For this month's MyGear we travel to Melbourne. David Penman is a home theatre enthusiast and gadget fan, and he's built up an impressive system that includes motorised chairs! Read what he has to say.

My life revolves around movies, so right from the word go I wanted to build a system that can play pretty much anything, anywhere in the house. But while I wanted amazing picture and sound quality, I didn't want to waste money. So I did a lot of research to arrive at the best bang for buck for my needs.

Picture

Big enough is never really big enough, so I went with a 130-inch Majestic Cinemascope screen to get that really immersive feel. To ensure I got a quality projection in both 2D and 3D, I upgraded my trusty old BenQ W5000 to the new JVC X7 (and begged forgiveness from the wife rather than permission up front). The JVC really has to be seen to be believed. I also imported the new Oppo BDP-93 from the USA with a region mod and this picture is to die for in both 2D and 3D. Also, given that the Oppo BDP-93 does not stream enough codecs for my liking, I also included a home theatre PC (HTPC) based on an HD6870 video card.

To ensure I could get access to all kinds of content in the cinema I hooked up a Topfield TRF 7160.

Of course, what self-respecting father would have a home cinema without a PS3. It's a joy to see Little Big Planet 2 in all its HD glory and, while we aren't avid gamers, it's a fun break to play games on the big screen just because you can.

Sound

I use an 11.2 sound system with dual-Paradigm DSP 3400 subs and Mordaunt Short in-walls and in-ceiling speakers. Because most receivers won't handle 11.2, I went with the Denon AVR 4311 and boy is it a nice piece of kit.

Effects

I use Moran Galaxy recliners sitting on a low profile platform mounted with Crowson transducers (super magnets). The Crowson system is a little different to most, as it doesn't only use low frequency effects, it also integrates left and right main speaker inputs. The Crowson system can be calibrated from subtle to bone shaking, but, either way, once you've felt it you can never go back.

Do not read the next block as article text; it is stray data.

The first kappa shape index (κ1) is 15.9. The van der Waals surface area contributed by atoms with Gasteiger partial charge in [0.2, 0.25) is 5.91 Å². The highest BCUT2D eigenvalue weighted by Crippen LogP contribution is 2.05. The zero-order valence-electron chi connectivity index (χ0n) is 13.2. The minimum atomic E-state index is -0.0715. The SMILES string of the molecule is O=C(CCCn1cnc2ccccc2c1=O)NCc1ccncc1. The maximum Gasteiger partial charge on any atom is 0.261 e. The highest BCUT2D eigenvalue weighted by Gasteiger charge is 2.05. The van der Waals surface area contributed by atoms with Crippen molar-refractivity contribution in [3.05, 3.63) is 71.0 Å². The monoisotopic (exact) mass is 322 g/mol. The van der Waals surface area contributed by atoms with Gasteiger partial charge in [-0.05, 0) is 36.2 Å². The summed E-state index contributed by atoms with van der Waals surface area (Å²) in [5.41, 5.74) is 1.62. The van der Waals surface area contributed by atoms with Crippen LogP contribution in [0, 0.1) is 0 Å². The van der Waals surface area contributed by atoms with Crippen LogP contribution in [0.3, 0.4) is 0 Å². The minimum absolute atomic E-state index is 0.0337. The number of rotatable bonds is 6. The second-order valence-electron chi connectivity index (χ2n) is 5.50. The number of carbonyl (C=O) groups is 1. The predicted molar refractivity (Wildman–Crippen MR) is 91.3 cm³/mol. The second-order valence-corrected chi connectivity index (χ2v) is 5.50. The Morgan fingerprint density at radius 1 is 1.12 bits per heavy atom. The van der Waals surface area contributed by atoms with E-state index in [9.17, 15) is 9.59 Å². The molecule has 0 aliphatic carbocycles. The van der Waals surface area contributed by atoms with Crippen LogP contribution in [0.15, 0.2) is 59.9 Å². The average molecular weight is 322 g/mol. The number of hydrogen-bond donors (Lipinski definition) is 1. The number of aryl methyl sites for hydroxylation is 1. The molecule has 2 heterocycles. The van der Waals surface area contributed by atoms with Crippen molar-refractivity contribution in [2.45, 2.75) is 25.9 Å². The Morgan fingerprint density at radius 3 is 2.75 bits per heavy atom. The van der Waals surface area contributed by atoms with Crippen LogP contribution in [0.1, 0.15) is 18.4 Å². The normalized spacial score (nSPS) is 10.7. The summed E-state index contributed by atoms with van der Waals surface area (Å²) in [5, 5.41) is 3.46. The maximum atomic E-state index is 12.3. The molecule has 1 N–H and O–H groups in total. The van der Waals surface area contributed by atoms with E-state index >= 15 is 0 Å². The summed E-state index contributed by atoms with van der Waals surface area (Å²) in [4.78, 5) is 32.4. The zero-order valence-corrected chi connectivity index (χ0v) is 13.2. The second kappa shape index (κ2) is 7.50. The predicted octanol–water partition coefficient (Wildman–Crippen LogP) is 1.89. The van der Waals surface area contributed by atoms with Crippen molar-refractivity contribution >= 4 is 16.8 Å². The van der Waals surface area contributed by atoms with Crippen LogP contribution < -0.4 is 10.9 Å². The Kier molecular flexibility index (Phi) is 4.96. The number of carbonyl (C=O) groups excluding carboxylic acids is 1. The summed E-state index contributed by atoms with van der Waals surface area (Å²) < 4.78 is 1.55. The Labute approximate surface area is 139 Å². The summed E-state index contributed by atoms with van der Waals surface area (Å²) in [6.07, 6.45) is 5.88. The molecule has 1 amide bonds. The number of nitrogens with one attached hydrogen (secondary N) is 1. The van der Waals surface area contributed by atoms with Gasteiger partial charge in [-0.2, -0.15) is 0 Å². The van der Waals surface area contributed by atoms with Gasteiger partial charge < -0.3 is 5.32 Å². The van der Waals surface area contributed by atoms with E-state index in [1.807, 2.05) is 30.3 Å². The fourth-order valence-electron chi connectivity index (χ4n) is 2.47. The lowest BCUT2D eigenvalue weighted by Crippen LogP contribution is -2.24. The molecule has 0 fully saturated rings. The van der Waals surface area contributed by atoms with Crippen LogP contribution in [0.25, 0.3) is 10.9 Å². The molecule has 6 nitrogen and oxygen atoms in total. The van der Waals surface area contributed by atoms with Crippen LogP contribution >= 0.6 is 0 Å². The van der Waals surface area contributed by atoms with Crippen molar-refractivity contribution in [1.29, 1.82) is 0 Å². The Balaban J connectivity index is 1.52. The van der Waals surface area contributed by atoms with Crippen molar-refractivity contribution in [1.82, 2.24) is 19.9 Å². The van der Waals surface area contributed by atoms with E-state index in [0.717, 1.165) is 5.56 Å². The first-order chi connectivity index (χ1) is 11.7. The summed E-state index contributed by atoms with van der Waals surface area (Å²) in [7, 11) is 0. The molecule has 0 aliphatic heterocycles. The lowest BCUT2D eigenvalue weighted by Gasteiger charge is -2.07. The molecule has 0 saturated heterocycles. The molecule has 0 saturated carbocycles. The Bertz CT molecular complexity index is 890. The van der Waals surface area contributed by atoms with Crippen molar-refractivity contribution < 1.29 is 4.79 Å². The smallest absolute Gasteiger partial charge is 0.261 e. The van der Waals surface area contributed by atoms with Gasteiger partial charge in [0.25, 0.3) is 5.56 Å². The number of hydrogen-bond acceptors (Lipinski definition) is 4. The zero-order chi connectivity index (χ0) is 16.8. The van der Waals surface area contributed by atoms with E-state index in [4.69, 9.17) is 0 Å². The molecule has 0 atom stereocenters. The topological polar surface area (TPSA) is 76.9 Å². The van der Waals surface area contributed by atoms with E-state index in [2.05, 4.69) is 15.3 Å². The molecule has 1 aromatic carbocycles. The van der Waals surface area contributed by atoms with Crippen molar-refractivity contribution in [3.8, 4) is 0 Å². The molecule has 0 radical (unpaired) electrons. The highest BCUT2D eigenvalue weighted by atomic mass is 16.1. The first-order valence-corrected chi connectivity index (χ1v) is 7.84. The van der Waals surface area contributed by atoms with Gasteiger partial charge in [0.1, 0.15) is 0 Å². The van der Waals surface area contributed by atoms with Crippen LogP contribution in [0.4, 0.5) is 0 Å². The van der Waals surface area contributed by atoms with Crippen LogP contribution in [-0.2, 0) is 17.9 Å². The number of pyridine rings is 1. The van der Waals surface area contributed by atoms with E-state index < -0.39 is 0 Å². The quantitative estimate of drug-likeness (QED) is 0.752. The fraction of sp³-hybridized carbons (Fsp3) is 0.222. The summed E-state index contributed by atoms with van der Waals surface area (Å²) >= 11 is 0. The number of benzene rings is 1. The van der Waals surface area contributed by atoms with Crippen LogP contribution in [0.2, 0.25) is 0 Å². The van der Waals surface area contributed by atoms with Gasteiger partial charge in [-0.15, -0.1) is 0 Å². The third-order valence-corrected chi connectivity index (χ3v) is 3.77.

Control

This is the weakness in my system. I use a Logitech Harmony One, which is sort of OK, but doesn't generally work as planned, even when programmed using raw commands. That said, it does the job once you get used to its quirks. On the bright side, the Harmony does operate my Clipsal IR light so that I can truly be lazy.

Total cost of the system less chairs is AU$25,480, or AU$34,480 with chairs. If you are shopping around you can get some real bargains.

Photo by: David Penman

The HTPC is capable of streaming my backups from a 16TB QNAP 809 Pro NAS. I use ArcSoft TMT5 to play all videos on the HTPC, and a Logitech diNovo Mini Keyboard to control the HTPC.

Photo by: David Penman

The HTPC (top), AMC 2N100-2 stereo amplifier and the Crowson control unit.

Photo by: David Penman

The Scope 2.37-to-1 ratio screen is sound transparent and hides the Mordaunt Short in-wall speakers.

Photo by: David Penman

Folks who stop by to watch a movie can be forgiven for thinking the subs are shaking the house down, but that's just the Crowson tactile system working its magic.

Take the scene in Star Trek where the Enterprise arrives in the debris of the fleet. The 11.2 Audyssey system and Crowson have you absolutely convinced that you are crashing through the whole mess. You can also hear sheets of metal pinging past you on all sides as the chairs shudder from chunks of debris impacting.

People even cringe as the chairs react to a chunk of metal "buzz sawing from left to right" through the recliners in the mid range. Yep, those mid-range effects are truly special. But the second you get up from the chair you realise that the cinema isn't actually shaking itself apart courtesy of the subs — it's just the impression the Crowson gives you. I often find myself watching old movies over again just to experience the effects.

Photo by: David Penman

The 16TB QNAP 809 Pro NAS.

Photo by: David Penman

All of the components are rack-mounted and hidden out of the way.

Photo by: David Penman

I wanted to do something special with the walls, so I had a few pictures knocked up into a collage and even had pictures of my kids worked into the art.

Photo by: David Penman
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